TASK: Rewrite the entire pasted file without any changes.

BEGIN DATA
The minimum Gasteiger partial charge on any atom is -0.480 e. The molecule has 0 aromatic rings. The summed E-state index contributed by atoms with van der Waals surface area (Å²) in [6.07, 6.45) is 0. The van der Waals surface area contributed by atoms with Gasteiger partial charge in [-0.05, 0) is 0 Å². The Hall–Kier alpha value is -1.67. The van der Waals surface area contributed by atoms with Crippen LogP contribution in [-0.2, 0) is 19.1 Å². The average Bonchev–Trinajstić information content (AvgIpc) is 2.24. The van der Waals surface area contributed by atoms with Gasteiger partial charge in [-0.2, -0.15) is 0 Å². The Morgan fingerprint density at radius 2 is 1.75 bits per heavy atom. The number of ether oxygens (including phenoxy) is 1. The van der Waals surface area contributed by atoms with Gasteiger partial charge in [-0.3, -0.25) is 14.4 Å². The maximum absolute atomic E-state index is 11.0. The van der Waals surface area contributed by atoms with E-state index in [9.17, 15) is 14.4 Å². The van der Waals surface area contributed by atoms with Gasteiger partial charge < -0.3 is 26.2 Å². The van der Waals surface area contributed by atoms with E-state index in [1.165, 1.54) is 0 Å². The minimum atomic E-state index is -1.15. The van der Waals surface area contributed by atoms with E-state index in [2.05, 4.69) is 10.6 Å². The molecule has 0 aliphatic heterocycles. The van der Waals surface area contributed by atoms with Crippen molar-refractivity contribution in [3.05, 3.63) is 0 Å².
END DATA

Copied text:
The minimum Gasteiger partial charge on any atom is -0.480 e. The molecule has 0 aromatic rings. The summed E-state index contributed by atoms with van der Waals surface area (Å²) in [6.07, 6.45) is 0. The van der Waals surface area contributed by atoms with Gasteiger partial charge in [-0.05, 0) is 0 Å². The Hall–Kier alpha value is -1.67. The van der Waals surface area contributed by atoms with Crippen LogP contribution in [-0.2, 0) is 19.1 Å². The average Bonchev–Trinajstić information content (AvgIpc) is 2.24. The van der Waals surface area contributed by atoms with Gasteiger partial charge in [-0.2, -0.15) is 0 Å². The Morgan fingerprint density at radius 2 is 1.75 bits per heavy atom. The number of ether oxygens (including phenoxy) is 1. The van der Waals surface area contributed by atoms with Gasteiger partial charge in [-0.3, -0.25) is 14.4 Å². The maximum absolute atomic E-state index is 11.0. The van der Waals surface area contributed by atoms with E-state index in [9.17, 15) is 14.4 Å². The van der Waals surface area contributed by atoms with Gasteiger partial charge < -0.3 is 26.2 Å². The van der Waals surface area contributed by atoms with E-state index in [1.165, 1.54) is 0 Å². The minimum atomic E-state index is -1.15. The van der Waals surface area contributed by atoms with E-state index in [2.05, 4.69) is 10.6 Å². The molecule has 0 aliphatic heterocycles. The van der Waals surface area contributed by atoms with Crippen molar-refractivity contribution in [3.05, 3.63) is 0 Å².